Google and Apple now the big photonics investors, says chairman of Invest in Photonics

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Where do the investment opportunities lie for photonics companies? Greg Blackman speaks to Giorgio Anania, chairman of the Invest in Photonics conference, set to take place in Bordeaux, France from 9 to 10 October

Multinational electronics and internet corporations like Google, Apple, and Samsung are the current big investors in photonics technologies, according to Giorgio Anania, vice president of Photonics21 and chairman of the upcoming Invest in Photonics conference.

Speaking to Electro Optics ahead of the conference, Anania said: ‘There’s been a real change in who’s financing it [photonics]. The investment is coming from corporate companies rather than venture capitalists. The really big investors are companies like Apple and Google.’

Anania said that Samsung Ventures has a budget of $1.2 billion per year to invest in new technologies, with a typical fund being around $100 million spread over 10 years. This is a huge amount compared to the typical investment from venture capitalists.

Invest in Photonics, taking place from 9 to 10 October in Bordeaux, France, is an event for early stage photonics companies to gather information about investment opportunities. The conference will cover sectors including the environment and energy, life sciences, consumer electronics, aerospace, and advanced manufacturing.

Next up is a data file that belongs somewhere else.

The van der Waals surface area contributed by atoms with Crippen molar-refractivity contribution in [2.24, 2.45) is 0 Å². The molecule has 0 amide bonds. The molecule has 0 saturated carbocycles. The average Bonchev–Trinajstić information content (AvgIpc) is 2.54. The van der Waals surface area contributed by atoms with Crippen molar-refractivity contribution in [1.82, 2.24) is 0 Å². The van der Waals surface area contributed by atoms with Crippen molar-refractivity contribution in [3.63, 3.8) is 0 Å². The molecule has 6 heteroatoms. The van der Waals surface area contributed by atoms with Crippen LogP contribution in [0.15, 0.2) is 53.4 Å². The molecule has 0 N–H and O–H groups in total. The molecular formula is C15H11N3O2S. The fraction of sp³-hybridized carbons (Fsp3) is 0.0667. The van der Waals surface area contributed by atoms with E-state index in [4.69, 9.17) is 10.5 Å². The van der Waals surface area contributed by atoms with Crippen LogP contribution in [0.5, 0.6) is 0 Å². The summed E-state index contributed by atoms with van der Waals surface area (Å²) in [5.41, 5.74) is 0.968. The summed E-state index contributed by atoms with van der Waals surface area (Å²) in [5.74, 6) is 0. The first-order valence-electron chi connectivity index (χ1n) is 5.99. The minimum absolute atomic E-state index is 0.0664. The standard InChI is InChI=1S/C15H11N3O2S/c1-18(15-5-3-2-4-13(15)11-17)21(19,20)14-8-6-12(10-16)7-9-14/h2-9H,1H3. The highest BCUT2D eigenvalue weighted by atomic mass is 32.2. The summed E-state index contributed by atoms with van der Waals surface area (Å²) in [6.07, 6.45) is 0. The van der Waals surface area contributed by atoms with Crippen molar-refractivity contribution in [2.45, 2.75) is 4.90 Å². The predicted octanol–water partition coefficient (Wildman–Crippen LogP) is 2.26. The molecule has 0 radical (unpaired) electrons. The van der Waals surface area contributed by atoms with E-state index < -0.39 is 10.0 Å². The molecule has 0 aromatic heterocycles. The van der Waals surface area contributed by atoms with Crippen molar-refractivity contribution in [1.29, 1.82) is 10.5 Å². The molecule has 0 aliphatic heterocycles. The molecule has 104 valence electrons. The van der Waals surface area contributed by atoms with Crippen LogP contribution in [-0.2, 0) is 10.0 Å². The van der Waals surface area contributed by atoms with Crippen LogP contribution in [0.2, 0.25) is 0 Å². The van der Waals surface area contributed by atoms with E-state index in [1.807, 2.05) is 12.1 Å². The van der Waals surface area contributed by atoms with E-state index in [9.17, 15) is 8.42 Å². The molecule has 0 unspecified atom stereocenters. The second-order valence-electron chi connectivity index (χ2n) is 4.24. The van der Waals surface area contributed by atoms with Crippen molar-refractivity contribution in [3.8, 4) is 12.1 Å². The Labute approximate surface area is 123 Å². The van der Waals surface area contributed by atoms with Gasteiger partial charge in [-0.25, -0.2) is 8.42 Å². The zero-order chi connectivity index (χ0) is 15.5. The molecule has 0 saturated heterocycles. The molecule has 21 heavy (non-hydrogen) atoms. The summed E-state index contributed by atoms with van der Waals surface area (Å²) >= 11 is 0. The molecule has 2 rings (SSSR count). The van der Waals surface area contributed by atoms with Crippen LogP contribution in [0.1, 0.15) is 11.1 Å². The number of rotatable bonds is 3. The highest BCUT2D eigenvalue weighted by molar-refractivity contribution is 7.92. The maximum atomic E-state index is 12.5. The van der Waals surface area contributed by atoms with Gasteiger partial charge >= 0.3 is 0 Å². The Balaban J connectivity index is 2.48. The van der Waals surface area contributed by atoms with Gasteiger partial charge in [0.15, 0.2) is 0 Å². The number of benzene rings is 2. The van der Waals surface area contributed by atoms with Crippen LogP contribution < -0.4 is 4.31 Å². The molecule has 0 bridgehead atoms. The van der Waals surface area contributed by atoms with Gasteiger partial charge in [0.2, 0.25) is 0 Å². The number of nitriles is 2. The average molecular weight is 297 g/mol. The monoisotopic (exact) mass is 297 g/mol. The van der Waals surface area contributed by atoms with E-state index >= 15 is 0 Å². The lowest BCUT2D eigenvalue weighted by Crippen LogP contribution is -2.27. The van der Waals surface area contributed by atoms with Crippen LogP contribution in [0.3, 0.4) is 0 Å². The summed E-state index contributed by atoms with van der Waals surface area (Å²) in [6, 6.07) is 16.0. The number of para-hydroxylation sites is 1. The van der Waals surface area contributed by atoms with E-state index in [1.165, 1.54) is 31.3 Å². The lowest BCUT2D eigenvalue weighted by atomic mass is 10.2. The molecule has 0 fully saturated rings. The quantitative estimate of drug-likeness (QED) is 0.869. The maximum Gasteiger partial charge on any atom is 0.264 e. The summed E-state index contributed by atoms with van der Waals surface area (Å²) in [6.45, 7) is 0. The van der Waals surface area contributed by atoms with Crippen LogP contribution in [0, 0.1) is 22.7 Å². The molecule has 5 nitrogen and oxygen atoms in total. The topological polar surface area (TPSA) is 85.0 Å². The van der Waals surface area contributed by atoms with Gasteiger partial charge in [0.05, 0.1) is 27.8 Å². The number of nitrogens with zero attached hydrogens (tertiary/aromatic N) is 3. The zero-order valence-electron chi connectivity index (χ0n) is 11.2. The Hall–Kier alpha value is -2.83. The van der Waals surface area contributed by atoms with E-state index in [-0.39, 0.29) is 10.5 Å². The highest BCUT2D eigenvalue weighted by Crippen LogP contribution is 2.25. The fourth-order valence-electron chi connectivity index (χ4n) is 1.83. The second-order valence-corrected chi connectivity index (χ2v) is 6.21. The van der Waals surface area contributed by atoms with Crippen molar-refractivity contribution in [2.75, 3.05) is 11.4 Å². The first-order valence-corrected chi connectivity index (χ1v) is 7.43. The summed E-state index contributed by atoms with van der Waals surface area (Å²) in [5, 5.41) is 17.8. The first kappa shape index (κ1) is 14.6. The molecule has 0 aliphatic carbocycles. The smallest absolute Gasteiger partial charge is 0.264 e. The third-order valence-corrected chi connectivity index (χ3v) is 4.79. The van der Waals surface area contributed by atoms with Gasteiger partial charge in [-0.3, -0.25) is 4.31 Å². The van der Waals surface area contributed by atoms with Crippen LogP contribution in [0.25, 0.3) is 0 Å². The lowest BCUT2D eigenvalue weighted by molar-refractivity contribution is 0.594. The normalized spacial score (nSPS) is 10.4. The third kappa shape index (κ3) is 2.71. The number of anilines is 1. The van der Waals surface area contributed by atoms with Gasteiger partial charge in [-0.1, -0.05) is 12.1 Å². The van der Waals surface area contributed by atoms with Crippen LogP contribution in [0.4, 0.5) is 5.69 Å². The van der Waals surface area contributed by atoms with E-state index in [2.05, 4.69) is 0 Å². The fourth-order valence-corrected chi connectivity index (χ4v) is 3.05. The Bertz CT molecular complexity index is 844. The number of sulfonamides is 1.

In the consumer electronics market, Google has put a lot of investment and development into next-generation photonics for data centres for its servers, for instance. ‘If you look at the volumes… there are 200 million [computer] servers, which could basically change every four years – that’s 50 million optical connections,’ commented Anania. ‘If you look at the volumes in the telecoms space, typically we’re talking about 5,000 not 50 million a year.

‘I think it’s healthy because these guys [corporate investors] can think medium term and move technology forward,’ he added. The venture capitalists, which used to fund a lot of the photonics technologies, are much less active in Europe at the moment, Anania said.

Outside consumer electronics, the conference will have a section on life sciences, which is one of the areas where venture capitalists still invest, said Anania. There’s also a section on photonics for transportation and aerospace, as an increasing number of photonic components and sensors are now found in cars.

When asked about the support for photonics at a political level, Anania commented that, ‘politics, especially in Europe, is miles away from business opportunities’. As vice president of Photonics21, which represents the photonics community in Europe, Anania has been active in lobbying European members of parliament.

‘Europe is going to miss the boat on a lot of things,’ he said. ‘We spend so much money on the things that we don’t want to lose that we don’t have any money left over for the new things coming up. So, we spend the money on fisheries and agriculture; there’s never quite enough to invest in anything for the future in Europe. And it’s not about to change.’

Despite this, Anania commented that there are a lot of positive trends in the photonics industry: ‘The lighting world is going to have a revolution in the next four years… we’re seeing photonics exploding in mobile devices, cars will be packed with photonics. Ten years ago it [photonics] was going into telecoms and the rest was in research labs; now it’s going into a lot of industries.’

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